Leaving is easy. It's entering that's at the root of the problem. I appreciate the way Khosravi manages to navigate through immigration policies and the often atrocious handling of refugees …

Shahram Khosravi: 'Illegal' Traveller (en language, 2011, Palgrave MacMillan) 5 stars

Based on fieldwork among undocumented immigrants and asylum seekers, Illegal Traveller offers a narrative of …

It seems the book can be divided in two; the first half being - as said in the description - "a narrative of the polysemic nature of borders, border politics, and rituals and performances of border-crossing". However, after Khosravi has arrived in Sweden and left the refugee center in Kiruna, another story emerges. On racism and the sisyphusic (sp?) struggle of trying to become part of the new, post-border-crossing, society. I'm not quite sure yet what I think of that. It's interesting, but is it relevant to the overall narrative? Or is it more of an epilogue? I guess I'll see, once I've finished it.

Oksana Maksymchuk, Max Rosochinsky: Words for War (2018, Academic Studies Press) 3 stars

"The armed conflict in the east of Ukraine brought about an emergence of a distinctive …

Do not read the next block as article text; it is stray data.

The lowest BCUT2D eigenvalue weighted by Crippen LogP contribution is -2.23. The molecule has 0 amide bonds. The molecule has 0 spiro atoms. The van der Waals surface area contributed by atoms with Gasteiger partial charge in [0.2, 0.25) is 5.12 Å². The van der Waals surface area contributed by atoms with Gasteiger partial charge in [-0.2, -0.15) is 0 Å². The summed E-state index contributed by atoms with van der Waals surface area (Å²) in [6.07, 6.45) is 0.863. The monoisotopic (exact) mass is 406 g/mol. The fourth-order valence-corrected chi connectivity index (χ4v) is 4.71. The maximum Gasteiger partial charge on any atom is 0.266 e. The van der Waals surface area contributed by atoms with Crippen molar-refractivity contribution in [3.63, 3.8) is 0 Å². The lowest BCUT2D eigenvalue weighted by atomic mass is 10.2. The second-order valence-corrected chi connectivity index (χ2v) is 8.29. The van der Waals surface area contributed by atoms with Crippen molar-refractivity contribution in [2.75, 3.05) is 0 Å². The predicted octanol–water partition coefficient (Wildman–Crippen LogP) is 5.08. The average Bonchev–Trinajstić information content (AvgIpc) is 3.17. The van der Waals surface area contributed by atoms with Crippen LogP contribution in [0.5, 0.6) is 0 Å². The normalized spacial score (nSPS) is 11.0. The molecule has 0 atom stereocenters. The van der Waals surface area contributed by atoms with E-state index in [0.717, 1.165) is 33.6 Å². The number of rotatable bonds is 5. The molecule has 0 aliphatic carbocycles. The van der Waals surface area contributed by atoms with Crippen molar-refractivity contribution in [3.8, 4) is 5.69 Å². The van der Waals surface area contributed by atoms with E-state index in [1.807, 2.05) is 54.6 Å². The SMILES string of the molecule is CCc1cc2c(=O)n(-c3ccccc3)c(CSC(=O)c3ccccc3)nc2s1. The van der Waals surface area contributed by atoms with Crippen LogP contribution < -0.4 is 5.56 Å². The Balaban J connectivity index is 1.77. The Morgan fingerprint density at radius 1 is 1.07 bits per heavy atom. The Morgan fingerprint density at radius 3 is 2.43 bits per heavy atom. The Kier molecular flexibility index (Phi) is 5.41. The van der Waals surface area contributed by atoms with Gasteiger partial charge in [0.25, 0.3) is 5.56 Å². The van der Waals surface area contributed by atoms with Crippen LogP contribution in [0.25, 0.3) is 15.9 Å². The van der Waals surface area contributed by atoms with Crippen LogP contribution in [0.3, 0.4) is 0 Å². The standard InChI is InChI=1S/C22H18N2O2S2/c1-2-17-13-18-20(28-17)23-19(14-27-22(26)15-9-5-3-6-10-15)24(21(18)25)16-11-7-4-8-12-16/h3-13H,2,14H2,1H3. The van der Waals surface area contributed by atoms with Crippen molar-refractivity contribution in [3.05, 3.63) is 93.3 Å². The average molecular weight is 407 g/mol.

A war not a war

3 stars

Reading this collection of poems in parallell with the constant newsflow from Russia's invasive war in Ukraine does affect my understanding of it. The words are undoubtedly accompanied by televised images, realizing the depicted places in ways far surpassing my own imagination.

This of course make it difficult to provide a nuanced review. How do I disregard the current siege of Marioupol [I read the book in may 2022 -Janne] to evaluate the flow and sincerity of Boris Khersonsky's poems? How can I not weave in the constant flow of reported atrocities while reading Borys Humenyuk's depiction of blood red seagulls / dropping pieces of human flesh / like rain / stolen from the battlefield?

Some of the poems - as well as individual verses and lines - I'll carry with me as the war rages on. Others, I have to confess, weren't in my taste. But the overall feeling …